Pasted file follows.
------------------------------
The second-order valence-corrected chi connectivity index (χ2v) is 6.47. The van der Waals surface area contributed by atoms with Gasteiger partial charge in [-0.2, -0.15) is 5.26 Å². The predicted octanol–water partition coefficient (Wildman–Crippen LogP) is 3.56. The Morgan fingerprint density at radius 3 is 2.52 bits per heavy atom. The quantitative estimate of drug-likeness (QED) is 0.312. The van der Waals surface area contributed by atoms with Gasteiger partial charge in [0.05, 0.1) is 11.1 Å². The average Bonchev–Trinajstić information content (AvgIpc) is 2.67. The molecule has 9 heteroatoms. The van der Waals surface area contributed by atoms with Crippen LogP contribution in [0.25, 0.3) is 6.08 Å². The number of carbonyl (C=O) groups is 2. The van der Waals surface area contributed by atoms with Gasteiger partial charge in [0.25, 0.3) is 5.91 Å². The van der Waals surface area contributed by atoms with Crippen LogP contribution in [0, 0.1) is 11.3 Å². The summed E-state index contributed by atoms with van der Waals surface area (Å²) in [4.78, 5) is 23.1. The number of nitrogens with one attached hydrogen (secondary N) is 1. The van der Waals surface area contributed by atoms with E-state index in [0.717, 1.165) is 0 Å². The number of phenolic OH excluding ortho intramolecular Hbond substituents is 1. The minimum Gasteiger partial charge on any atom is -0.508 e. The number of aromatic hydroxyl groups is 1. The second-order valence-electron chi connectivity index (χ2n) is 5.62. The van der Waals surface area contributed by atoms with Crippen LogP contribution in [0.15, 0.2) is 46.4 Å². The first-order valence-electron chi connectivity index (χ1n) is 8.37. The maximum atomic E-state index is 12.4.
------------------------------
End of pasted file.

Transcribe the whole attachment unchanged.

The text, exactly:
The second-order valence-corrected chi connectivity index (χ2v) is 6.47. The van der Waals surface area contributed by atoms with Gasteiger partial charge in [-0.2, -0.15) is 5.26 Å². The predicted octanol–water partition coefficient (Wildman–Crippen LogP) is 3.56. The Morgan fingerprint density at radius 3 is 2.52 bits per heavy atom. The quantitative estimate of drug-likeness (QED) is 0.312. The van der Waals surface area contributed by atoms with Gasteiger partial charge in [0.05, 0.1) is 11.1 Å². The average Bonchev–Trinajstić information content (AvgIpc) is 2.67. The molecule has 9 heteroatoms. The van der Waals surface area contributed by atoms with Crippen LogP contribution in [0.25, 0.3) is 6.08 Å². The number of carbonyl (C=O) groups is 2. The van der Waals surface area contributed by atoms with Gasteiger partial charge in [0.25, 0.3) is 5.91 Å². The van der Waals surface area contributed by atoms with Crippen LogP contribution in [0, 0.1) is 11.3 Å². The summed E-state index contributed by atoms with van der Waals surface area (Å²) in [4.78, 5) is 23.1. The number of nitrogens with one attached hydrogen (secondary N) is 1. The van der Waals surface area contributed by atoms with E-state index in [0.717, 1.165) is 0 Å². The number of phenolic OH excluding ortho intramolecular Hbond substituents is 1. The minimum Gasteiger partial charge on any atom is -0.508 e. The number of aromatic hydroxyl groups is 1. The second-order valence-electron chi connectivity index (χ2n) is 5.62. The van der Waals surface area contributed by atoms with Crippen LogP contribution in [0.15, 0.2) is 46.4 Å². The first-order valence-electron chi connectivity index (χ1n) is 8.37. The maximum atomic E-state index is 12.4.